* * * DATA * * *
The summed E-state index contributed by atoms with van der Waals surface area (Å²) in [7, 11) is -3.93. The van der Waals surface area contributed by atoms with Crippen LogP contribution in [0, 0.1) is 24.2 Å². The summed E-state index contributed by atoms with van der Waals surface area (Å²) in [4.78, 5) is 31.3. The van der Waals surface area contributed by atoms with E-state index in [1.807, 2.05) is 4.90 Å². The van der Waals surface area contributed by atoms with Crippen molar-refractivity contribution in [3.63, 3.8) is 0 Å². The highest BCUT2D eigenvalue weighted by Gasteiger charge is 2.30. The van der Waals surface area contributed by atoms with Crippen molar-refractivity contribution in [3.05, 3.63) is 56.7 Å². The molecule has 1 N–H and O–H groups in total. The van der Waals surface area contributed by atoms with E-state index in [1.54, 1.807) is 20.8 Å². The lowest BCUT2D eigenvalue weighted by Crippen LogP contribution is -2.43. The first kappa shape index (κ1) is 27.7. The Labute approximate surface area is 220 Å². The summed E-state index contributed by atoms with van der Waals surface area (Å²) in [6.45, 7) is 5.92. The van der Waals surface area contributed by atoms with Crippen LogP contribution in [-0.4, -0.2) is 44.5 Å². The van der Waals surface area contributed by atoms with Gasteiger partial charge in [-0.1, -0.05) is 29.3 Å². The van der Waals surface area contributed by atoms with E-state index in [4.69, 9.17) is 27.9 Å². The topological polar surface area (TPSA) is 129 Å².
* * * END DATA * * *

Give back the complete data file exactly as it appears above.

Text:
The summed E-state index contributed by atoms with van der Waals surface area (Å²) in [7, 11) is -3.93. The van der Waals surface area contributed by atoms with Crippen LogP contribution in [0, 0.1) is 24.2 Å². The summed E-state index contributed by atoms with van der Waals surface area (Å²) in [4.78, 5) is 31.3. The van der Waals surface area contributed by atoms with E-state index in [1.807, 2.05) is 4.90 Å². The van der Waals surface area contributed by atoms with Crippen molar-refractivity contribution in [3.63, 3.8) is 0 Å². The highest BCUT2D eigenvalue weighted by Gasteiger charge is 2.30. The van der Waals surface area contributed by atoms with Crippen molar-refractivity contribution in [3.05, 3.63) is 56.7 Å². The molecule has 1 N–H and O–H groups in total. The van der Waals surface area contributed by atoms with E-state index in [1.54, 1.807) is 20.8 Å². The lowest BCUT2D eigenvalue weighted by Crippen LogP contribution is -2.43. The first kappa shape index (κ1) is 27.7. The Labute approximate surface area is 220 Å². The summed E-state index contributed by atoms with van der Waals surface area (Å²) in [6.45, 7) is 5.92. The van der Waals surface area contributed by atoms with Crippen LogP contribution in [-0.4, -0.2) is 44.5 Å². The van der Waals surface area contributed by atoms with Gasteiger partial charge in [-0.1, -0.05) is 29.3 Å². The van der Waals surface area contributed by atoms with E-state index in [4.69, 9.17) is 27.9 Å². The topological polar surface area (TPSA) is 129 Å².